While Mungo is very simple and has a very small fetureset, the object APIs it does implement adhere closely to those present in Apache::ASP. So, assuming you are not using sessions or the XML features, you should find few obstacles in making your application run under Mungo (it could be as simple as setting PerlHandler Mungo in your httpd.conf file).

Preamble Support

In addition to normal Apache stacked handlers, Mungo also supports a mechanism for inserting code to execute before every Mungo request is processed, while still having access to the Mungo environment.

To use this mechanism, define a Perl module as follows:

package My::PreambleHandler;
use strict;
use warnings;

use Apache2::Const qw ( OK DECLINED ); # Others as needed by your code

sub handler {
   my $class          = shift;
   my $apache_request = shift;
   my $mungo_request  = shift;
   my $mungo_response = shift;
   my $mungo_server   = shift;

# Determine what to do with the request, if anything

if ( ... ) {
    # Continue normal Mungo processing
    return Apache2::Const::DECLINED;

} elsif ( ... ) {
    # If handled entirely within the preamble, skip further Mungo work
    return Apache2::Const::OK;

} elsif ( ... ) {
    # Returning anything other than DECLINED will 
    # skip further Mungo work - but should be informative
    # for example, if the user's credentials are bad...
    return Apache2::Const::NOT_AUTHORIZED;


With your preamble code in hand, you may now register this code to run on a per-location, directory, or file basis:

&lt;Location /restricted&gt;
  SetHandler perl-script
  PerlSetVar MungoPreamble My::AuthorizationCheckingPreamble
  PerlHandler Mungo

Limitations of Preambles

Limit of one Preamble per location/file/directory stanza

If you require more flexibility, Apache stacked handlers are likely a better solution for you (though you will not have the Mungo environment setup in your stacked handler).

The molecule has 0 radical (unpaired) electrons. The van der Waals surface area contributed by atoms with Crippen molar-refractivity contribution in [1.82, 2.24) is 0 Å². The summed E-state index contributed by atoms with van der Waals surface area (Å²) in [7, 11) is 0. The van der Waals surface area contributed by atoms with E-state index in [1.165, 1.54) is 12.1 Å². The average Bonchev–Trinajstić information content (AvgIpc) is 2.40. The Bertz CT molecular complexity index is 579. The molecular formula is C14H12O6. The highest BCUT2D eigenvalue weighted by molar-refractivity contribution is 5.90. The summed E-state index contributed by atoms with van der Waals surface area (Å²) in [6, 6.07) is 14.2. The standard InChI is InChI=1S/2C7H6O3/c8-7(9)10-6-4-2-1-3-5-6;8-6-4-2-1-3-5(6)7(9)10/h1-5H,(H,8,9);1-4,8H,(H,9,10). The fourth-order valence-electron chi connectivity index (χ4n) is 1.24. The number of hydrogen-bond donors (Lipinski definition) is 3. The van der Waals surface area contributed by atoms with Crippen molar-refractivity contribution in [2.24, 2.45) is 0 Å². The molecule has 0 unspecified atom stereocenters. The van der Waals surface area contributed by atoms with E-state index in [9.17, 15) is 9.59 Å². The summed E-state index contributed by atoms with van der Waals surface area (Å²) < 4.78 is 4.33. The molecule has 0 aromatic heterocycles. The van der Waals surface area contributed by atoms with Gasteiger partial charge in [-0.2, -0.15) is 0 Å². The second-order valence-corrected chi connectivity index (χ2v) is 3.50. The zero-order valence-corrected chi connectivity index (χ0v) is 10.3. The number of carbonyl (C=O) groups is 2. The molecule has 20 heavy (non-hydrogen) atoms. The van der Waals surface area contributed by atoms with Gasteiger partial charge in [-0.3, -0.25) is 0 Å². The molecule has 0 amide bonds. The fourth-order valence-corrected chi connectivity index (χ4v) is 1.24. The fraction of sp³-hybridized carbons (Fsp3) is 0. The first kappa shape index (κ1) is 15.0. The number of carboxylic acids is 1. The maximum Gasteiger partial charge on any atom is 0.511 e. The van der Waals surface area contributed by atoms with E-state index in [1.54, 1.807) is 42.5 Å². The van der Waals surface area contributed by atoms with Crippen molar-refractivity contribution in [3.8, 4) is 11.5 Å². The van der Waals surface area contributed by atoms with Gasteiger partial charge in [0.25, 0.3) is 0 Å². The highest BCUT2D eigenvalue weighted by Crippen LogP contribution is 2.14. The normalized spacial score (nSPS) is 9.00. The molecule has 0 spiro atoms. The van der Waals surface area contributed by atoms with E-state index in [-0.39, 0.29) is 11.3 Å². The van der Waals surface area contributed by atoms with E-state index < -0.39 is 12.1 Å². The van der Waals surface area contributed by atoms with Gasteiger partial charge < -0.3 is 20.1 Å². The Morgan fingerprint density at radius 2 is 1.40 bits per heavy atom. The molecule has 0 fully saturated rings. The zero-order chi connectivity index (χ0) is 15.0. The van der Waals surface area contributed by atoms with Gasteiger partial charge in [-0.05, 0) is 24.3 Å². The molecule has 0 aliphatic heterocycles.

Preambles Modules will not be automatically loaded

You can add a PerlRequire directive to httpd.conf, or 'use' your preamble class in your


PerlHandler Mungo

When Mungo is the registered handler for a URL, it first locates the file (if not found, apache's 404 response mechanism is triggered). Global objects describing the transaction are created: $Request, $Server, and $Response (see Mungo::Response, etc. for details) Next, the file is parsed and evaluated, and the results are sent to the browser. This happens using $Request->Include().

$mungo = Mungo->new($req);

Given an Apache2::RequestRec or Apache request object, return the Mungo context, which is a Singleton.

Called from the modperl handler.


Releases resources at the end of a request.

$encoded = $mungo->URLEncode($string);

$encoded = Mungo->URLEncode($string);

Encodes a string to escape characters that are not permitted in a URL.

$string = $mungo->URLDecode($encoded);

$string = Mungo->URLDecode($encoded);

Decodes a string to unescape characters that are not permitted in a URL.


  • Cannot define subroutines in ASP pages. Bad things will happen.

  • Documentation is spotty. This is being worked on.


Copyright (c) 2007 OmniTI Computer Consulting, Inc. All rights reserved. For information on licensing see:



Theo Schlossnagle (code)

Clinton Wolfe (docs)